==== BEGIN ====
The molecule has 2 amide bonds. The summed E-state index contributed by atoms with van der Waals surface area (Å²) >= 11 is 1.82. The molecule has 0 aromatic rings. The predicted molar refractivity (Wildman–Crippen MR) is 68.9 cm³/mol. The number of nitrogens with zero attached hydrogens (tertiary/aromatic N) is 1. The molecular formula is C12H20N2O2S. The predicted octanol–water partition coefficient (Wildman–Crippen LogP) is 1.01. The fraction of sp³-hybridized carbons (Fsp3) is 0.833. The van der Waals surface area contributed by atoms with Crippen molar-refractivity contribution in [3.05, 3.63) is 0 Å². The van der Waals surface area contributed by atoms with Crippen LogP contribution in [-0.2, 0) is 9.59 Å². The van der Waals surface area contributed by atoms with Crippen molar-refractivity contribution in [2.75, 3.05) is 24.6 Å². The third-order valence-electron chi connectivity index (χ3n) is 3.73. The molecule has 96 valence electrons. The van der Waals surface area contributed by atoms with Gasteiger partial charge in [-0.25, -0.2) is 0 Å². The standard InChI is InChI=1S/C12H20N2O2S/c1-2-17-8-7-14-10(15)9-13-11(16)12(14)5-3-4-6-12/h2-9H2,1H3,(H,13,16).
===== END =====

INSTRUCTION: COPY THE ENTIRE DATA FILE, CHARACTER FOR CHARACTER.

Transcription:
The molecule has 2 amide bonds. The summed E-state index contributed by atoms with van der Waals surface area (Å²) >= 11 is 1.82. The molecule has 0 aromatic rings. The predicted molar refractivity (Wildman–Crippen MR) is 68.9 cm³/mol. The number of nitrogens with zero attached hydrogens (tertiary/aromatic N) is 1. The molecular formula is C12H20N2O2S. The predicted octanol–water partition coefficient (Wildman–Crippen LogP) is 1.01. The fraction of sp³-hybridized carbons (Fsp3) is 0.833. The van der Waals surface area contributed by atoms with Crippen molar-refractivity contribution in [3.05, 3.63) is 0 Å². The van der Waals surface area contributed by atoms with Crippen LogP contribution in [-0.2, 0) is 9.59 Å². The van der Waals surface area contributed by atoms with Crippen molar-refractivity contribution in [2.75, 3.05) is 24.6 Å². The third-order valence-electron chi connectivity index (χ3n) is 3.73. The molecule has 96 valence electrons. The van der Waals surface area contributed by atoms with Gasteiger partial charge in [-0.25, -0.2) is 0 Å². The standard InChI is InChI=1S/C12H20N2O2S/c1-2-17-8-7-14-10(15)9-13-11(16)12(14)5-3-4-6-12/h2-9H2,1H3,(H,13,16).